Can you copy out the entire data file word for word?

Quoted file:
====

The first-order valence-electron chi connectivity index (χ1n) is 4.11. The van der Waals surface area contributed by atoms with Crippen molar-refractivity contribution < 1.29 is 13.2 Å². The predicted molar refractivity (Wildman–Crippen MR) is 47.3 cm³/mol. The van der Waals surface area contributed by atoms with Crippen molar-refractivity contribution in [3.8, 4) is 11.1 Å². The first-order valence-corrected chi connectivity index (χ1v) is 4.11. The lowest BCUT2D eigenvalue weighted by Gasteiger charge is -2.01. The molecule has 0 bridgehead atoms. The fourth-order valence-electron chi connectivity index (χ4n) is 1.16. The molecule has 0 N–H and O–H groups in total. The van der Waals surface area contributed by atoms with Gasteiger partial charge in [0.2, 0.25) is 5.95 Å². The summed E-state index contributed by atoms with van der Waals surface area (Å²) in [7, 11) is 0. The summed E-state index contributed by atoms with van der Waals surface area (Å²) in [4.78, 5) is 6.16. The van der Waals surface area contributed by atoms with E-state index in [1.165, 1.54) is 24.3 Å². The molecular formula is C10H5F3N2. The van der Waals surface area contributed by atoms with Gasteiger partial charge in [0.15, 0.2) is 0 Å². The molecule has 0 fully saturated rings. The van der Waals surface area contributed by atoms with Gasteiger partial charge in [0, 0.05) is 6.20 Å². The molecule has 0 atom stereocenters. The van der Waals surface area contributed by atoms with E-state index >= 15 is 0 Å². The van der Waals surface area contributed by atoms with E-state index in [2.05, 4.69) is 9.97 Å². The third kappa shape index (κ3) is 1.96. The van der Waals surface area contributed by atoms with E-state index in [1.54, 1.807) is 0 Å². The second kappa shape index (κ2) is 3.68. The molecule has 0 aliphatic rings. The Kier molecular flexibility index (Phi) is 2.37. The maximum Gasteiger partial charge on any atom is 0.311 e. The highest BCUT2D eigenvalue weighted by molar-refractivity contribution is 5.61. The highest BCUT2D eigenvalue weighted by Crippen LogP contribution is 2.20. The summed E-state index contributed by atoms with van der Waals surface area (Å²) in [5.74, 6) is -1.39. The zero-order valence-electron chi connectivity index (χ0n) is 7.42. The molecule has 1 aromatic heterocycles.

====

The first-order valence-electron chi connectivity index (χ1n) is 4.11. The van der Waals surface area contributed by atoms with Crippen molar-refractivity contribution < 1.29 is 13.2 Å². The predicted molar refractivity (Wildman–Crippen MR) is 47.3 cm³/mol. The van der Waals surface area contributed by atoms with Crippen molar-refractivity contribution in [3.8, 4) is 11.1 Å². The first-order valence-corrected chi connectivity index (χ1v) is 4.11. The lowest BCUT2D eigenvalue weighted by Gasteiger charge is -2.01. The molecule has 0 bridgehead atoms. The fourth-order valence-electron chi connectivity index (χ4n) is 1.16. The molecule has 0 N–H and O–H groups in total. The van der Waals surface area contributed by atoms with Gasteiger partial charge in [0.2, 0.25) is 5.95 Å². The summed E-state index contributed by atoms with van der Waals surface area (Å²) in [7, 11) is 0. The summed E-state index contributed by atoms with van der Waals surface area (Å²) in [4.78, 5) is 6.16. The van der Waals surface area contributed by atoms with E-state index in [1.165, 1.54) is 24.3 Å². The molecular formula is C10H5F3N2. The van der Waals surface area contributed by atoms with Gasteiger partial charge in [0.15, 0.2) is 0 Å². The molecule has 0 fully saturated rings. The van der Waals surface area contributed by atoms with Gasteiger partial charge in [0, 0.05) is 6.20 Å². The molecule has 0 atom stereocenters. The van der Waals surface area contributed by atoms with E-state index >= 15 is 0 Å². The van der Waals surface area contributed by atoms with E-state index in [2.05, 4.69) is 9.97 Å². The third kappa shape index (κ3) is 1.96. The van der Waals surface area contributed by atoms with E-state index in [1.54, 1.807) is 0 Å². The second kappa shape index (κ2) is 3.68. The molecule has 0 aliphatic rings. The Kier molecular flexibility index (Phi) is 2.37. The maximum Gasteiger partial charge on any atom is 0.311 e. The highest BCUT2D eigenvalue weighted by molar-refractivity contribution is 5.61. The highest BCUT2D eigenvalue weighted by Crippen LogP contribution is 2.20. The summed E-state index contributed by atoms with van der Waals surface area (Å²) in [5.74, 6) is -1.39. The zero-order valence-electron chi connectivity index (χ0n) is 7.42. The molecule has 1 aromatic heterocycles.